March 10, 2007

Will dead trees revive forest industries?

Whether or not global warming is responsible for creating the dry conditions that are conducive to the proliferation of bark and pine beetle infestations, there have been devastating blights in recent years affecting trees and wildlife throughout parts of Canada and the U.S.

Who in Southern California can forget the fearsom "Old Fire" that claimed 993 homes in an area surrounding Big Bear Lake in November 2003? Mornings broke with the fear that the fire would reach the bark beetle infested dead trees that surrounded the famous resort area. According to a website produced by the San Bernardino County Museum, if it had "the dry trees would burn faster and hotter than living trees within any given stand. Standing dead trees can burn to a crown fire. Whether or not the crown fire of a dead tree will be transferred to the surrounding living trees depends on the proximity of the live trees to the dead trees and the other conditions at the time of the fire."

As it was, the breadth of the fire devasted the habitats of flora and fauna of great variety - including many endangered species. The sun was blotted out with the release of carbon gases and particulate matter ending decades of relatively heathful air quality.

Removal of dead trees must become a priority if we are to reduce the kindling-like potential of the problem. Thinning dense forests and removing overgrown underbrush will serve to mitigate the threat of forest fires. The waste wood - unusable as lumber - would make a suitable source of biostock for clean biomass-to-liquids and biomass-to-electricity conversion facilities that could provide economic financing for the important work at hand.

That is where the declining forestry industries of pulp, paper and wood manufacturing have an opportunity. They are the experts at using wood waste as feedstock for renewable electricity facilities. New technologies would improve on the old combustion Tomlinson boiler models. They could build gasification and pyrolysis facilities to capture the greenhouse gas emissions and particulate matter. Some of the resulting syngas could be converted into biofuels, ethanol, and green chemicals to replace fossil fuels.

Here is a recent story from the Vancouver Sun showing that British Columbia is engaged in a RFP process to identify clean, wood-to-electricity solutions to fund the bark beetle infestation problem.

Beetle-damaged pine forests eyed as electricity source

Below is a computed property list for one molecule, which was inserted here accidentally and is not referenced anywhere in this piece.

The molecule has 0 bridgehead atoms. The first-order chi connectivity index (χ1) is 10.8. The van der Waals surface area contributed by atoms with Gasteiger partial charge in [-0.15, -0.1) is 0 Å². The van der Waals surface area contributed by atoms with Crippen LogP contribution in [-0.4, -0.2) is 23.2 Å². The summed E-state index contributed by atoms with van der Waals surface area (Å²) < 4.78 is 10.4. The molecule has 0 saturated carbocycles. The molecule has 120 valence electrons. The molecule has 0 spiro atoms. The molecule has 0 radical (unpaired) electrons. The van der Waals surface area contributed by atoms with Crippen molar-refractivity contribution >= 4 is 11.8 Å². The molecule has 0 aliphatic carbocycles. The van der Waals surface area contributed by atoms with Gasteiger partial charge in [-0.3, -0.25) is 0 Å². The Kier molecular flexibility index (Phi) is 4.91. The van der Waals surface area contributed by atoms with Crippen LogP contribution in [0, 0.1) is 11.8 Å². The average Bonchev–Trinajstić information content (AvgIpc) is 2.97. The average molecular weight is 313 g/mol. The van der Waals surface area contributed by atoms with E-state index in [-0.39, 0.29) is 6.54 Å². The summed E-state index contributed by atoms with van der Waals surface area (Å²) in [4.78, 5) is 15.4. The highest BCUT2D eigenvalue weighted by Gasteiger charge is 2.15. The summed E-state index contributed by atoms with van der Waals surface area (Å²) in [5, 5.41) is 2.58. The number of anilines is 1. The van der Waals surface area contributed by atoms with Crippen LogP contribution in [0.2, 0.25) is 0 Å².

Vancouver Sun
Published: Friday, March 09, 2007

The British Columbia government is looking to tap into the “enormous potential” of bioenergy through development of new wood-fired electricity generation projects in remote and hard-hit regions of the province.

Energy Minister Richard Neufeld and Forests Minister Rich Coleman announced today a “bioenergy call” assessing the potential of using wood fibre for power production.

The ministers envision development of northern B.C generating facilities fueled by beetle-killed pine and non-commercial and waste wood, helping the province achieve its stated goal of energy self-sufficiency by 2016.

Neufeld said there’s as much potential for power generation from wood fibre as a half-dozen major hydroelectric projects the size of the Site C dam proposed for the Peace River.

“Energy production is an innovative way to use mountain pine beetle-damaged timber,” Coleman said in a prepared statement. “It helps to recover the value of the dead wood and creates a viable energy opportunity.”

One company that is providing a means for the clean conversion of wood waste to biofuels is Dynamotive Energy Systems Corporation of Vancouver, British Columbia. Using emissions control fast pyrolysis technologies, they can convert dead wood into commercial grade BioOil for fueling industrial equipment and char which could be used to fertilize topsoil. They recently announced the commissioning of its biofuel plant in Guelph, Ontario, Canada that will use dry biomass as a feedstock.

Other contenders would include some of the many cellulosic ethanol technologies that are mentioned in the round-up published in the BIOconversion Blog.

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